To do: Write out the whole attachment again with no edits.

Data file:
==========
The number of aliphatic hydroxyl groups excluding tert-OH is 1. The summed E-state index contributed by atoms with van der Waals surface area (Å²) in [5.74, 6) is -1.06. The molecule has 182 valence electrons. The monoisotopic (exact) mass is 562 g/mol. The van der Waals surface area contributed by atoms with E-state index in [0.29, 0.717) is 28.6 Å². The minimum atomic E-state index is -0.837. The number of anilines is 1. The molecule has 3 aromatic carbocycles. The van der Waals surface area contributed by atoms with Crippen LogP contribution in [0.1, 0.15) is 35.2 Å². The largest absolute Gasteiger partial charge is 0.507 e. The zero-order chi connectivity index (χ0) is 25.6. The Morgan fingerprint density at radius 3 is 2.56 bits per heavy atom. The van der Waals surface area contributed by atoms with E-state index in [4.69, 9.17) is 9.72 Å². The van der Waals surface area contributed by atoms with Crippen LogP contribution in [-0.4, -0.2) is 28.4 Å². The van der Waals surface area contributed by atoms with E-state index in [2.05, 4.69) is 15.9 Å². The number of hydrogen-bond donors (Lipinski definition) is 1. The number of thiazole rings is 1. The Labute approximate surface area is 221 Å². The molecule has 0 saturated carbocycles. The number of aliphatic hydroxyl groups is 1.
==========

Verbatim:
The number of aliphatic hydroxyl groups excluding tert-OH is 1. The summed E-state index contributed by atoms with van der Waals surface area (Å²) in [5.74, 6) is -1.06. The molecule has 182 valence electrons. The monoisotopic (exact) mass is 562 g/mol. The van der Waals surface area contributed by atoms with E-state index in [0.29, 0.717) is 28.6 Å². The minimum atomic E-state index is -0.837. The number of anilines is 1. The molecule has 3 aromatic carbocycles. The van der Waals surface area contributed by atoms with Crippen LogP contribution in [0.1, 0.15) is 35.2 Å². The largest absolute Gasteiger partial charge is 0.507 e. The zero-order chi connectivity index (χ0) is 25.6. The Morgan fingerprint density at radius 3 is 2.56 bits per heavy atom. The van der Waals surface area contributed by atoms with E-state index in [4.69, 9.17) is 9.72 Å². The van der Waals surface area contributed by atoms with Crippen LogP contribution in [-0.4, -0.2) is 28.4 Å². The van der Waals surface area contributed by atoms with E-state index in [2.05, 4.69) is 15.9 Å². The number of hydrogen-bond donors (Lipinski definition) is 1. The number of thiazole rings is 1. The Labute approximate surface area is 221 Å². The molecule has 0 saturated carbocycles. The number of aliphatic hydroxyl groups is 1.